Magnolia macrophylla

bigleaf magnolia

  • © Richie Steffen / Great Plant Picks

  • © Richie Steffen / Great Plant Picks

Outstanding Qualities

Bigleaf magnolia is in a class of its own. Its leaves demand such adjectives as enormous, luxuriant and opulent - evoking a subtropical feel in the garden. While they can reach almost 3 feet in length, its leaves are more commonly about 2 feet long. They are bright green with silver-gray undersides that shimmer in a light breeze. Needless to say, these huge leaves are easily damaged by wind, so use it in a protected woodland setting. There it provides delightful contrast with the fine textures of our native evergreens and other woodland plants. Bigleaf magnolia may take 12 to 15 years to start producing its 12- to 14-inch wide, fragrant, bowl-shaped, white flowers. Although you are unlikely to see into the flowers, as they are held so high overhead, each of the nine tepals usually has a deep purple stain at its base. Once it has begun to flower, it will produce its red fruits in late summer.

Quick Facts

Plant Type: tree

Foliage Type: deciduous

Plant Height: 20 ft. 0 in. (6.10 meters)

Plant Width/Spread: 12 ft. 0 in. (3.66 meters)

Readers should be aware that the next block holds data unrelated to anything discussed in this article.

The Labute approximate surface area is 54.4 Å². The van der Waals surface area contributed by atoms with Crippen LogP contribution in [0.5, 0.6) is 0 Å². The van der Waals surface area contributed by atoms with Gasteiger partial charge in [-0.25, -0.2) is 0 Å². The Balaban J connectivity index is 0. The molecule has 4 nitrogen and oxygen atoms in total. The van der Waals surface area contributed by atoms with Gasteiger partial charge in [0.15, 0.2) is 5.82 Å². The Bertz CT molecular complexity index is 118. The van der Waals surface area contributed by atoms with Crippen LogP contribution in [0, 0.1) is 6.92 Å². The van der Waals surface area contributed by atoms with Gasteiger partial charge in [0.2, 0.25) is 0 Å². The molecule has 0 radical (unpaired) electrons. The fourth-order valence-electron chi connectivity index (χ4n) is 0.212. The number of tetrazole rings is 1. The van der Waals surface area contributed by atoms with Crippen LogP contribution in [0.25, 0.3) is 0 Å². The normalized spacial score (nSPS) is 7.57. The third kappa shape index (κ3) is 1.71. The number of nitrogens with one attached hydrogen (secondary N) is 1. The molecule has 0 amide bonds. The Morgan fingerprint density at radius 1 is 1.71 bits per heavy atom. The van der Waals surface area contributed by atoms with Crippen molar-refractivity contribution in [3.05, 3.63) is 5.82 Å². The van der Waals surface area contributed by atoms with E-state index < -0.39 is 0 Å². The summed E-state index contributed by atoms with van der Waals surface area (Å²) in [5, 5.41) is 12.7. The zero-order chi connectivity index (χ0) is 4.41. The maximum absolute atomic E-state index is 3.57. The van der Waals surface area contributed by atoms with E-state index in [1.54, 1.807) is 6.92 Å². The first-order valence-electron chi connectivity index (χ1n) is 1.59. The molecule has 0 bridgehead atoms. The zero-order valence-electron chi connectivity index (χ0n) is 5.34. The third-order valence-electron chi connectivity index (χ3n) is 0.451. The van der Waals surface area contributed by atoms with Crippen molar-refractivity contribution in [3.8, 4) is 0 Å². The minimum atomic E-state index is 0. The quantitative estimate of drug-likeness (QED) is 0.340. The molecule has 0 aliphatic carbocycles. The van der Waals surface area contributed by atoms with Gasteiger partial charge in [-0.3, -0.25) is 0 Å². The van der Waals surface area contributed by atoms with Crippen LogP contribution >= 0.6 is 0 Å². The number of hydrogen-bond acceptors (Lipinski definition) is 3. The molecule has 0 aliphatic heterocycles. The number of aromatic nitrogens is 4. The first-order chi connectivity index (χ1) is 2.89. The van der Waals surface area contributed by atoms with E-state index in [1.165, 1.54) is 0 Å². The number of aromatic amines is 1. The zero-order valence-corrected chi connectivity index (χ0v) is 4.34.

Plant Height-Mature: 50 ft. 0 in. (15.24 meters)

Plant Width-Mature: 35 ft. 0 in. (10.67 meters)

Hardiness: USDA Zones 6 to 8

Flower Color: white

Sun/Light Exposure: light or dappled shade

Water Requirements: occasional to regular watering during dry wetaher

Colors & Combos

Great Color Contrasts: gold, silver, white, variegated

Great Color Partners: dark green, chartreuse, blue

Culture Notes
This magnolia is easy to grow. It performs best in light or dappled shade. It will thrive in a rich moist to well-drained soil, but will tolerate sand and clay if the drainage is adequate. Plant it in an area that is protected from strong winds to keep the large leaves from being damaged. Regular summer water will allow the best growth and largest foliage, but well established plants can tolerate occasional watering during dry weather. Magnolias have fleshy roots that can easily be damaged so limit extensive gardening under established trees. Little pruning is required other than removing dead and broken limbs or poorly formed limbs.